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Internet ads twice as likely to be investigated by the ASA than TV campaigns

The number of digital ads investigated by the Advertising Standards Authority (ASA) this year has been double that of TV campaigns looked into by the watchdog.

Demonstrating the changing landscape of advertising regulation, the number of internet cases looked into stands at over double than those of the small screen.

New figures from the ASA and the Committee of Advertising Practice's (CAP) Annual Report have revealed the changing landscape of advertising regulation in the UK.

The research shows 8633 complaints about internet ads were looked into over the past 12 months, compared to just 3920 about TV, with digital banners from brands like Gucci (pictured) being slapped with a ban.

The mass-viewing nature of TV, however, did ensure that ads on the box clocked up the largest number of individual complaints from consumers at 11,611, the majority of which were not investigated.

The most-complained about sector was leisure, which comprises films, DVDs, computer games and gambling with 3932 complaints about 2530 cases. Just last month an ad from betting shop Boylesports was spiked for being likely to cause offence to Christians.

The financial sector, meanwhile, saw a 78 per cent rise in complaints, driven primarily by the ad featuring mascot ‘Dancing Dave’, which was the most complained about ad of 2015.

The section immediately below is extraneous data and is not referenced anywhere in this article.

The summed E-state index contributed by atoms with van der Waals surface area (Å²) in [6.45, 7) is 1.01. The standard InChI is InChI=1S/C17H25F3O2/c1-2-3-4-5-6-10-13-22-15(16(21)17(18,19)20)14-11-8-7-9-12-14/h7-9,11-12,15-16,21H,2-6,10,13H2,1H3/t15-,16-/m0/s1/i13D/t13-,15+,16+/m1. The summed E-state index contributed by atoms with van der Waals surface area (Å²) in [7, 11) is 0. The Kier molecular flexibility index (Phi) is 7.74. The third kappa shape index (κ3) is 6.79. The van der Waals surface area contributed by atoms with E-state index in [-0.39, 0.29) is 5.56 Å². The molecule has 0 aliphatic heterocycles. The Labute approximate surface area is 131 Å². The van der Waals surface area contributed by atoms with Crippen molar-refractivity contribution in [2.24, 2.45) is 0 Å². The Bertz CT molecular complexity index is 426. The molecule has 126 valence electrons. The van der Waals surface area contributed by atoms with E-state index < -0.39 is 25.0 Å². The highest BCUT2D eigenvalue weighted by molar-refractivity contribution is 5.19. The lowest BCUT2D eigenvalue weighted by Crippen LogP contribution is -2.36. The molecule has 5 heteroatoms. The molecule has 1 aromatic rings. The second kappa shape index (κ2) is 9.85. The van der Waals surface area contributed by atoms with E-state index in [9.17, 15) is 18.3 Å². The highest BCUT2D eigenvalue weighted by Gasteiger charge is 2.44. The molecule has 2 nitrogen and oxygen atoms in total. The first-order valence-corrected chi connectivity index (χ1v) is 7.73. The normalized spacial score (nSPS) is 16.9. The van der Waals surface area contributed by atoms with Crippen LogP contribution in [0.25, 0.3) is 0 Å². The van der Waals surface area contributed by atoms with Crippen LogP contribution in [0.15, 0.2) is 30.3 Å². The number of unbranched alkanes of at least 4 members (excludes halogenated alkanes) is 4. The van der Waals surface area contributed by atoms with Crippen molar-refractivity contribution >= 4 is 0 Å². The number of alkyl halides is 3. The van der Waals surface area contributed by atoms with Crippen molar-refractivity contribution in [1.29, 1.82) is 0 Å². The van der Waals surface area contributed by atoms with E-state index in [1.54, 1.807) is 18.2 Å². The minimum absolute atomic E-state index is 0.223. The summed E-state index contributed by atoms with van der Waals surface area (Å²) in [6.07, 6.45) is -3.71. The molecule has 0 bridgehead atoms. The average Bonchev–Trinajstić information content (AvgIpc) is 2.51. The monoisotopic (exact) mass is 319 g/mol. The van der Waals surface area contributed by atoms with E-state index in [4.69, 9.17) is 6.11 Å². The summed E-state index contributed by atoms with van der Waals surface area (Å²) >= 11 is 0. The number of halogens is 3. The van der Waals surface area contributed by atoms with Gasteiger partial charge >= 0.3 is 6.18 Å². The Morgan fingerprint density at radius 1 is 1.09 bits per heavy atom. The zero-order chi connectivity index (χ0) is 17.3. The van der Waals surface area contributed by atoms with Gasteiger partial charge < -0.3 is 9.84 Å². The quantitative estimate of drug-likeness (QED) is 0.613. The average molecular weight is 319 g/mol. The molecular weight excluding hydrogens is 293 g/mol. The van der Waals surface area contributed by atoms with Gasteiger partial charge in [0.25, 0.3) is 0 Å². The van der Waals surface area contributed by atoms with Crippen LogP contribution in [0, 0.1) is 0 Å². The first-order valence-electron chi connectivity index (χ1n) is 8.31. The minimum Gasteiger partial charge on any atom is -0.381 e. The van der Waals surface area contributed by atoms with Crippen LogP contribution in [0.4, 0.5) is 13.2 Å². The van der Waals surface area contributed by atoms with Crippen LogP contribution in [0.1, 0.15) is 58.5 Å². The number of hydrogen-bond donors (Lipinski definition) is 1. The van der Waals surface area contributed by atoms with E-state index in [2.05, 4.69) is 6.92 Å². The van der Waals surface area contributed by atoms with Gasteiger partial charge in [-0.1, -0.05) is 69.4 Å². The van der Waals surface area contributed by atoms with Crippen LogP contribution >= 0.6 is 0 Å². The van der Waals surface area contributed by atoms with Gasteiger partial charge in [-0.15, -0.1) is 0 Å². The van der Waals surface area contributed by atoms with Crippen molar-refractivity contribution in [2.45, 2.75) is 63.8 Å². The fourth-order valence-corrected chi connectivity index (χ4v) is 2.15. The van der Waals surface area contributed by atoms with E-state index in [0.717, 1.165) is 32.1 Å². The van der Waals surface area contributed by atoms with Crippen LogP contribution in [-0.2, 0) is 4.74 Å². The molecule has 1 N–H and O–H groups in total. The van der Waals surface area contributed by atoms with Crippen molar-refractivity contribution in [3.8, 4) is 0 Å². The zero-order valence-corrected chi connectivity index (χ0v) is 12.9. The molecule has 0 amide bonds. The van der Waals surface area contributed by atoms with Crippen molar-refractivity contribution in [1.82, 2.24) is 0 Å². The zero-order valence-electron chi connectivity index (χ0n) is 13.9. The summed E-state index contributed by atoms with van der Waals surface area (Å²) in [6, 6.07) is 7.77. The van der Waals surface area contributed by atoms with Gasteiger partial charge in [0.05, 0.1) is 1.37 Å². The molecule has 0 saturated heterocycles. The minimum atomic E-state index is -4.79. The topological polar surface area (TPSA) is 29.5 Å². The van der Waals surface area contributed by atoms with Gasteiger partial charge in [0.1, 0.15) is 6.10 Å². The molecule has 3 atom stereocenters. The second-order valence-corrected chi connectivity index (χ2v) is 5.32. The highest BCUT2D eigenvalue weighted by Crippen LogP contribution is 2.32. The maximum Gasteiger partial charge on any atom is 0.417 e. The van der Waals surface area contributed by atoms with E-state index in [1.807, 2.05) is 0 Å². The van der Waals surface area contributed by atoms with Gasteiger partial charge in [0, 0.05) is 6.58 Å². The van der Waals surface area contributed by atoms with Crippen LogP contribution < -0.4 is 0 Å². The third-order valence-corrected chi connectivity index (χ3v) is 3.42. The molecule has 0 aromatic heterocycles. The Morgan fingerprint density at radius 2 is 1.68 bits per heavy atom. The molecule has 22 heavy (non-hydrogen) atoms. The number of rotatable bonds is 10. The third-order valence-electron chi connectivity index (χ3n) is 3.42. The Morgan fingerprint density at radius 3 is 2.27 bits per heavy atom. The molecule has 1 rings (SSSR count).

Campaigns like Protein World's infamous 'Beach Body Ready' ad saw an uptick in complaints of 153 per cent for public transport ads.

Overall, the number of consumer complaints about ads declined by 7.9 per cent to 29,554, meaning 2015 was a record year in terms of the number of ads that were changed or withdrawn as a result of the ASA’s regulation (4,584).

Guy Parker, chief executive of the ASA said: "The ASA’s ambition is to make every UK ad a responsible ad and recent changes show how our regulation is becoming more proactive and having more impact. Alongside our important work resolving consumer complaints, we’ve taken proactive action in areas that make the biggest difference for the public. As well as the record number of ads changed or withdrawn, the volume of our compliance work has trebled to almost 5,500 cases.

“The figures we’ve published today also show how protecting consumers, particularly children, online continues to be an urgent priority.

“In 2016, we’ll be implementing changes to broadband pricing, as well as examining gender stereotyping in ads, and exploring ways to reduce children’s exposure to ads for age-restricted products in social media."

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